Monday, February 15, 2010

49 out of 50 would be a high A

With some cold weather sweeping through the South, a lot of people were hoping for conditions to be just right that we could claim all fifty states had snow on the ground at the same time. Florida managed to get about an inch of snow up in the Panhandle [right].

But as it turns out, Hawaii was the one holdout, so the number was only forty-nine. Snow on the ground in Hawaii may seem like a strange thing to people who have never been here, but people who live in Hawaii know that the high mountains of the Big Island (reaching nearly 14,000 feet) do get snow quite regularly.

Even Haleakala on Maui (which barely reaches 10,000 feet) occasionally gets snow. It's even listed in ski-related sites:
Snow now falls quite rarely on Haleakala, apparently it had been 10 years since the previous snowfall when the last major snow occurred in January 2002, which melted within two days. Any skiing or snowboarding must be done with extreme caution, since with the very shallow snowpack it would be easy not only to injure oneself but also to severely damage the fragile plants and terrain of the summit area.
But just when Hawaii was needed for the sweep, it choked. There's no snow in the Aloha State today, so no fifty-for-fifty record. It is the 이호석 of snow states. Hang your kama'aiana heads in shame.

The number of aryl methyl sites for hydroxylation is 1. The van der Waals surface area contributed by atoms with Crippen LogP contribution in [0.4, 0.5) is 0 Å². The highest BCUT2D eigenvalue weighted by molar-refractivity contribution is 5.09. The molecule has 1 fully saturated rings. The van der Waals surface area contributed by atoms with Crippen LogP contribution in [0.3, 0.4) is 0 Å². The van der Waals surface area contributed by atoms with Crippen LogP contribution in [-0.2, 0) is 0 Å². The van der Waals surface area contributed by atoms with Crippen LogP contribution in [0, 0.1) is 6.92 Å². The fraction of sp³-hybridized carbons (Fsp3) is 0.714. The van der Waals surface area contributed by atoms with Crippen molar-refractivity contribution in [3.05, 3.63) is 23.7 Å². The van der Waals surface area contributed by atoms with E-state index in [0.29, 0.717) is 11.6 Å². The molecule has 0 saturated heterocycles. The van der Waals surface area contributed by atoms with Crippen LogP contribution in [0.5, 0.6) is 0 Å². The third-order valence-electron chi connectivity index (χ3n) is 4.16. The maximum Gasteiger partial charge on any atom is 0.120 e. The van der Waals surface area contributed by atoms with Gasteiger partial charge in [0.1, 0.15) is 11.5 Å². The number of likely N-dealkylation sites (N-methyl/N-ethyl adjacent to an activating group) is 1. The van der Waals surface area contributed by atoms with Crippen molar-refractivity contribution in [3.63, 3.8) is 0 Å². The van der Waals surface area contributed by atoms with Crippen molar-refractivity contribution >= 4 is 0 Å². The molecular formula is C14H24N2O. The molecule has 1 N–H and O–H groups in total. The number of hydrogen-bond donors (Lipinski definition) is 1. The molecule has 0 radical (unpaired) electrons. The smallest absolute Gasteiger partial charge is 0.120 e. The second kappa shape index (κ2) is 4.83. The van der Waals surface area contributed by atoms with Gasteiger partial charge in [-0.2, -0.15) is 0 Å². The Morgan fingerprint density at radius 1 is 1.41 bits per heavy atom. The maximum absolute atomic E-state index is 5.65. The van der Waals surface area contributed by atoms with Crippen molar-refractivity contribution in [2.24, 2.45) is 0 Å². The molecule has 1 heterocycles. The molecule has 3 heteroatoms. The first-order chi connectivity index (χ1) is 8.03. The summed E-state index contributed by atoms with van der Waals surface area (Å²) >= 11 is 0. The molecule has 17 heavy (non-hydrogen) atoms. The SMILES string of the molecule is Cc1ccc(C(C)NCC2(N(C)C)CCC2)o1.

UPDATE:
Meanwhile, in Orange County, the temperature is nineteen degrees about normal, with people flocking to the beaches this Presidents Day weekend because it's 87°F inland! That's a little over 30°C. Even hotter than here in Hawaii (where they wind has been kicking up and making it cool enough that you need to wear long sleeves). SoCal's temperature fluctuations are a big part of winter. It doesn't get that cold, but if you go outside prepared for temperatures in the seventies and it drops into the forties, as often happens, you can be unprepared. Once or twice I left Seoul in the wintertime and it was colder when I arrived at LAX later that morning.

[above: A thick layer of the white stuff on Mauna Kea (where skiing is possible) sometimes covers the telescopes on the Big Island. This is when aliens sneak into our atmosphere.]

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